I return to Paul’s second letter to the Corinthians and read: “For it is the God who commanded light to shine out of darkness, who has shone in our hearts to give the light of the knowledge of the glory of God in the face of Jesus Christ.  But we have this treasure in earthen vessels, that the excellence of the power may be of God and not of us” (2 Corinthians 4:6-7).  Everything I am I am because Jesus Christ lives in me.  I have no life nor light of my own.  It’s all Him and He shines in me and through me.

What is beautiful though is that I’m not just a container for Jesus to manifest through.  There is a mountain in Rome called Monte Testaccio.  It is an entirely artificial mountain composed of smashed and discarded Ancient Roman pottery.  Clay pots called amphorae were the shipping containers of that day.  They were also the single use containers of the day and, once the wine or oil or whatever the Empire imported had been cleared out of the container, the container was smashed and cast aside.  While Paul does compare us to earthen vessels, we are not single use containers.  The Spirit of the Living God comes to live in these earthen vessels that we are and then transforms us.

There is a parable of Jesus found in Matthew 9:14-17, Mark 2:18-22 and Luke 5:33-39 where Jesus says a new piece of cloth cannot be sewn to an old item of clothing and new wine cannot be put into old wineskins.  The new will destroy the old and both will be ruined.  So it would be with this new creation we are in Jesus Christ, if we were left as we were when He first opened our eyes to see Him and brought us to Himself.  But, He does not.  His Spirit moves in and begins to remake us.  We are renewed by the transformation of our minds as we are taught by the Holy Spirit to exchange our thoughts for His thoughts.  2 Corinthians 3:18 says “we are changed into the same image from glory to glory” but I like how the Phillips translation puts it: “We are transfigured in ever-increasing splendor into his own image, and the transformation comes from the Lord who is the Spirit”.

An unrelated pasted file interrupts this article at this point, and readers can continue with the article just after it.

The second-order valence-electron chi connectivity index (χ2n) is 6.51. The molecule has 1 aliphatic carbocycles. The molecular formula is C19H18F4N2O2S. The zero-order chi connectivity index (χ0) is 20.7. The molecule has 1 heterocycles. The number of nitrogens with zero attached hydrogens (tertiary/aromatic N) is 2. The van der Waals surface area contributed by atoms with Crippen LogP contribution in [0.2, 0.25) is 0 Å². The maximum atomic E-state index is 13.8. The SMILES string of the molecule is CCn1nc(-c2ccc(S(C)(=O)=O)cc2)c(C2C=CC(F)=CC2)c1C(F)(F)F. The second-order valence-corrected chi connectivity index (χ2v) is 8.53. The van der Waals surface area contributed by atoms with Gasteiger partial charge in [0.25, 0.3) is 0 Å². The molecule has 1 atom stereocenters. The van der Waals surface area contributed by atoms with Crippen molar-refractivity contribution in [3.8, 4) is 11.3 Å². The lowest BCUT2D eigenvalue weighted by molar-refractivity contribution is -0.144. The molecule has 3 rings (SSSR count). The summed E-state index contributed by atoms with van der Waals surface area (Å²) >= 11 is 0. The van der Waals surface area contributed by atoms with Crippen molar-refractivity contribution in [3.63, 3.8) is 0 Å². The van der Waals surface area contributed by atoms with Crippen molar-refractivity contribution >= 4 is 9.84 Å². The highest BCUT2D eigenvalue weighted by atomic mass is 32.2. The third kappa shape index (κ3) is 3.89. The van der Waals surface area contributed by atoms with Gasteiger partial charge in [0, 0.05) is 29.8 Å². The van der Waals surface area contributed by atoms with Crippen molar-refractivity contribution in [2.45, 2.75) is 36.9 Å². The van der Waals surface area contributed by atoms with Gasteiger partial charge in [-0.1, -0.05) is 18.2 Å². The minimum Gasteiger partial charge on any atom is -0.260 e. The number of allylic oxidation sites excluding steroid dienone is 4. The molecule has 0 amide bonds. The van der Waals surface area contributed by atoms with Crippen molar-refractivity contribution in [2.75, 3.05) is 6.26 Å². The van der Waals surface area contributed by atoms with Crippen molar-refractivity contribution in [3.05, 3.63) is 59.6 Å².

In John’s great vision of Jesus Christ, the One who sits on the throne says, “Behold, I make all things new” (Revelation 21:5).  I recently read or heard something by one of my Bible teachers who pointed out it doesn’t say “I make all new things” but “I make all things new”.  I like that.  He forms the light.  He forms the light that is the life of Jesus in us.  It is a process and one that can be terribly painful.  As the Spirit opens our eyes to a place where the flesh has ruled and where He is now working, we can feel we are worth nothing more but to be smashed and tossed onto the refuse heap.  That is not how God sees us.  We are His beloved children and He is gentle with us.  Firm and determined in His purpose, but gentle.

“Everyone who is called by My name, Whom I have created for My glory; I have formed him, yes, I have made him” (Isaiah 43:7).  He forms us as vessels and, more than this; in His incredible love for us calls us His children.  “And that is not just what we are called, but what we are.  Our heredity on the Godward side is no mere figure of speech…Here and now we are God’s children!  We don’t know what we shall become in the future.  We only know that, if reality were to break through, we should reflect his likeness, for we should see him as he really is!” (1 John 3:1-3, Phillips).

Amen. Even so, come, Lord Jesus!

Unless noted otherwise, all scriptures are quoted from The New King James Version of The Holy Bible, Thomas Nelson, Inc., Nashville, Tennessee, 1982


Haralik, Robert M., The Inner Meaning of the Hebrew Letters, Jason Aronson, Inc., Northvale, New Jersey, 1995